The comedy Much Ado About Nothing and drama Otello are being performed. Both SOS productions offer a twist on the conventional Shakespeare version, with the former set in the post-WWII period while in the latter the title character is a successful First Nations businessman who must deal with racism and betrayal. Tickets range from $11-$35, and the festival site also includes an Elizabethan Village and Sir Toby’s Tavern and Riverside Deck.
Reggae & World Music Festival
The 2015 festival is being held at A.E. Graham Park which is by Victoria School in the Broadway district. Acts confirmed include Jim Balfour and the Outer Rings, Sambatoon, Oral Fuentes Reggae Band, First Nations hoop dancer Terrance Littletent and Supaman. There’s also music and dance workshops, and offspring 12 and under are admitted free. So it’s a great opportunity for family fun.
Hosted by the Western Development Museum, this annual celebration of Saskatchewan’s pioneer past includes a host of family-friendly activities including a vintage fashion show, ice cream making/butter churning, a calliope, costumed interpreters reenacting Boomtown, the Story of Threshing, a Parade of Power and more.
Canada Remembers Our Heroes
Held at Auto Clearing Motor Speedway, this air show commemorates the 70th anniversary of the end of WWII, and includes appearances by the Snowbirds, Canadian Armed Forces SkyHawks Parachute Team and the CF-18 Hornets.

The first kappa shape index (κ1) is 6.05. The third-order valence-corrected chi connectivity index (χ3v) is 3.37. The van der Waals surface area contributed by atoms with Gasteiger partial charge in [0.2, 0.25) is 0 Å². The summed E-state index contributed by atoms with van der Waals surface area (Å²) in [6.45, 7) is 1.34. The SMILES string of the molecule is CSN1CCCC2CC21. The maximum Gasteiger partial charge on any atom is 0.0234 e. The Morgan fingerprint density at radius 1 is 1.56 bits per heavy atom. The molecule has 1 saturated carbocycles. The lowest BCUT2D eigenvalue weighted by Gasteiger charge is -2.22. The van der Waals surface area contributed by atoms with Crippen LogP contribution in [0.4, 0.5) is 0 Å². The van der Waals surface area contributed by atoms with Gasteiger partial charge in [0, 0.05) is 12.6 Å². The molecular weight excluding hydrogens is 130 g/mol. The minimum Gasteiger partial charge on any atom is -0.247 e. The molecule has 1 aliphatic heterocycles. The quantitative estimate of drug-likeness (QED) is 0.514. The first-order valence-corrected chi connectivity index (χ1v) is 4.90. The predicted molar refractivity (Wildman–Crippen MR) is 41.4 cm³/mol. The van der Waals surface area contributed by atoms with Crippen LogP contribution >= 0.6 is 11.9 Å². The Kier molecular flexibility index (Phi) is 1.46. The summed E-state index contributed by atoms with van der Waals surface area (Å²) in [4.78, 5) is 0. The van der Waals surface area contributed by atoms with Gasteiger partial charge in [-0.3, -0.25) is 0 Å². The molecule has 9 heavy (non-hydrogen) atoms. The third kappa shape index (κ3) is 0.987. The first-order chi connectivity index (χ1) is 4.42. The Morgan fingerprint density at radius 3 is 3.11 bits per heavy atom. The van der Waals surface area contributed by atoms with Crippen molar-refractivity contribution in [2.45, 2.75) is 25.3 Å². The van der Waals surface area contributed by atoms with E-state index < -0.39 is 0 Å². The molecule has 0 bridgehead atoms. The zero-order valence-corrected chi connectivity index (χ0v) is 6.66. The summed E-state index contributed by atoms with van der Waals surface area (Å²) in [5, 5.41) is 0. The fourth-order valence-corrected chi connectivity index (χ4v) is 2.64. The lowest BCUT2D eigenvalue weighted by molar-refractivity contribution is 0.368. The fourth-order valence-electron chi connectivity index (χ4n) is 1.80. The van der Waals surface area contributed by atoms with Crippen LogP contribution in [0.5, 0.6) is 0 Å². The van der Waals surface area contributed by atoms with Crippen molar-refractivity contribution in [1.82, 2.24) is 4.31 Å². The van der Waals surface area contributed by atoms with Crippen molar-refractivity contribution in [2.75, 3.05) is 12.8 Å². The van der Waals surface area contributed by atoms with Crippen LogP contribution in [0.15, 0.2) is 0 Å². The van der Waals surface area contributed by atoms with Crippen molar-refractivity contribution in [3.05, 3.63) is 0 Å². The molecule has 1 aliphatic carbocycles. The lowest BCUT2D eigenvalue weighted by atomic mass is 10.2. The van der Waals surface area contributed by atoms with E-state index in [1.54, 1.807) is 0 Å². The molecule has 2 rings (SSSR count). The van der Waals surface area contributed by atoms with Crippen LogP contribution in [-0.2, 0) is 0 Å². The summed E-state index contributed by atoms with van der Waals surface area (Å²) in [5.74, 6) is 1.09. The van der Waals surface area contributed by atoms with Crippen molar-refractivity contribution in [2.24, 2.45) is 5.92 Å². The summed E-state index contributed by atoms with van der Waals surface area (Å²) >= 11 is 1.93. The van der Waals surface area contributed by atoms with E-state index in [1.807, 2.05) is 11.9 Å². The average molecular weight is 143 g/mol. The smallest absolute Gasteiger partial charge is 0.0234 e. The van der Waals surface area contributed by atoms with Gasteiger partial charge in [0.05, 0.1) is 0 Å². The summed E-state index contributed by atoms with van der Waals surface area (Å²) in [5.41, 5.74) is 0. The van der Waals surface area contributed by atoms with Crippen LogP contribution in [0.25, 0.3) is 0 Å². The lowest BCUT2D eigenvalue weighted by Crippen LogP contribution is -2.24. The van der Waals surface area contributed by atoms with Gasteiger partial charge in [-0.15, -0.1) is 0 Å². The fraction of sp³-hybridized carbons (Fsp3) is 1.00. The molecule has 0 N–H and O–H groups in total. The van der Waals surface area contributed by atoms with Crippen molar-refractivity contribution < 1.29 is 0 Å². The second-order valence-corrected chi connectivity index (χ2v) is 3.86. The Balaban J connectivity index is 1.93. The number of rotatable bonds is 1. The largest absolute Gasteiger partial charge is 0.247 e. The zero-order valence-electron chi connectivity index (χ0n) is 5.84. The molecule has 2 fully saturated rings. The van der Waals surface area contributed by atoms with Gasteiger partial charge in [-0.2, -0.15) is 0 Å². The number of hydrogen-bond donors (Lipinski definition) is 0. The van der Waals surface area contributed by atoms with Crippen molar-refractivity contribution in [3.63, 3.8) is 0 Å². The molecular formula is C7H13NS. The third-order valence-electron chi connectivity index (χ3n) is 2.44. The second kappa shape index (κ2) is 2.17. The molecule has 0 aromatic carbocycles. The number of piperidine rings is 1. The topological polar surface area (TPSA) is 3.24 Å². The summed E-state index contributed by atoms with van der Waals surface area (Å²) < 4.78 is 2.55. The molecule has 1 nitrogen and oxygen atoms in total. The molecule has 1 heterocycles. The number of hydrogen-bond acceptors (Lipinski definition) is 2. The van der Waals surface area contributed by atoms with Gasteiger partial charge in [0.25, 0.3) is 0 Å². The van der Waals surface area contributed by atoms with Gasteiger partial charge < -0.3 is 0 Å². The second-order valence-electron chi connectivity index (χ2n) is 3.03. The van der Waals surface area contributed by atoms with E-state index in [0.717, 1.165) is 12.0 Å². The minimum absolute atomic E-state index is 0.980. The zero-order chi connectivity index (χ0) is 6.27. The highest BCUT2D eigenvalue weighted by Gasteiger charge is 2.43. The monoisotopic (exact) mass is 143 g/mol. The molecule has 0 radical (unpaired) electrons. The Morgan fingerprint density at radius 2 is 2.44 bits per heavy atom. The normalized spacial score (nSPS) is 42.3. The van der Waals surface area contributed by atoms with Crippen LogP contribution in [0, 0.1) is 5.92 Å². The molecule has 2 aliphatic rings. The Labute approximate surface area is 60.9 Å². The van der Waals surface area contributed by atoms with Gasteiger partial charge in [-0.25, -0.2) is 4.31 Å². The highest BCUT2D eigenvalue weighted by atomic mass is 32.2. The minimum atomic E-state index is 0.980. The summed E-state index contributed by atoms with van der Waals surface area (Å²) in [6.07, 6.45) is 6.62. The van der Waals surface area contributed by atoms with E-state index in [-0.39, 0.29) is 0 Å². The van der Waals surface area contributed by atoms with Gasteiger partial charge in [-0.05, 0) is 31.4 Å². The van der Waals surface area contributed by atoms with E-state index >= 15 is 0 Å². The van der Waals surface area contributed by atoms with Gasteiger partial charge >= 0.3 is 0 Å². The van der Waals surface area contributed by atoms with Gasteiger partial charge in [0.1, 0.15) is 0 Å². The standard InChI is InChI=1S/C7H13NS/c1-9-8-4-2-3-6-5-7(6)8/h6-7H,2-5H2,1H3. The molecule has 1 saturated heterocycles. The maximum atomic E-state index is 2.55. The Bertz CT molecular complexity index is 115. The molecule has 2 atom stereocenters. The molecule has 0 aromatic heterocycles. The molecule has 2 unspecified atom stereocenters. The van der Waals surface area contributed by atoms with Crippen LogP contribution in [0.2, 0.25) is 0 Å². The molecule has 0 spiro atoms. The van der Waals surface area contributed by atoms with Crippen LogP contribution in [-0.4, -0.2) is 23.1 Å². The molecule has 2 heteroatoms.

A Taste of Saskatchewan
Whet your appetite for food and music at this festival which is held each year at Kiwanis Memorial Park. Featured will be gourmet food from over 30 Saskatoon restaurants and local food producers along with dozens of Saskatchewan bands spanning the musical spectrum from country and pop to folk, rock and reggae. So there will be plenty of things to sink your teeth, and ears, into.
Velocity Prairie Thunder
Part of the NASCAR Canadian Tire Race Series, this two-day event will feature some of the top drivers in Canada, along some local talent from the Saskatoon Stock Car Racing Association. Different classes of vehicles will race on the 1/3 mile paved oval track, and there will be other entertainment.
Saskatoon Dragon Boat Festival
Over 1100 rowers take to the South Saskatchewan River in 22-member teams to raise funds for the Heart & Stroke Foundation paddling their posteriors off. Also includes a variety of cultural activities.
PotashCorp Fringe Theatre Festival
July 30-Aug. 8
In 2014, this festival marked its 25th anniversary. Now that silver is out of the way, it’s on to gold, which will happen in 2039. Before then, of course, the festival will host plenty of great fringe theatre. This year’s festival features over 30 acts drawn from Saskatchewan, Canada and around the world, along with the usual assortment of buskers and arts and craft vendors on Broadway Ave.
Zombie Apocalypse: Run For Your Life
A five km run with a twist: a ZOMBIE twist! Participants set out to retrieve an anti-virus to save the city, only to be menaced by parkour zombies who not only can run fast but know all sorts of tricks and short-cuts to hunt people down and eat their brains.
July 31-Aug. 3
Anyone can marinate a hunk of meat, throw it on the grill, slather on some sauce, and serve up a semi-respectable meal. But there’s more to the art of ’cuing than that. With this festival you’ll have an opportunity to sample some truly delectable fare produced by BBQ masters. Throw in children’s activities such as a petting zoo and bouncy castle, along with some smokin’ live music, and it all adds up to a sweet time.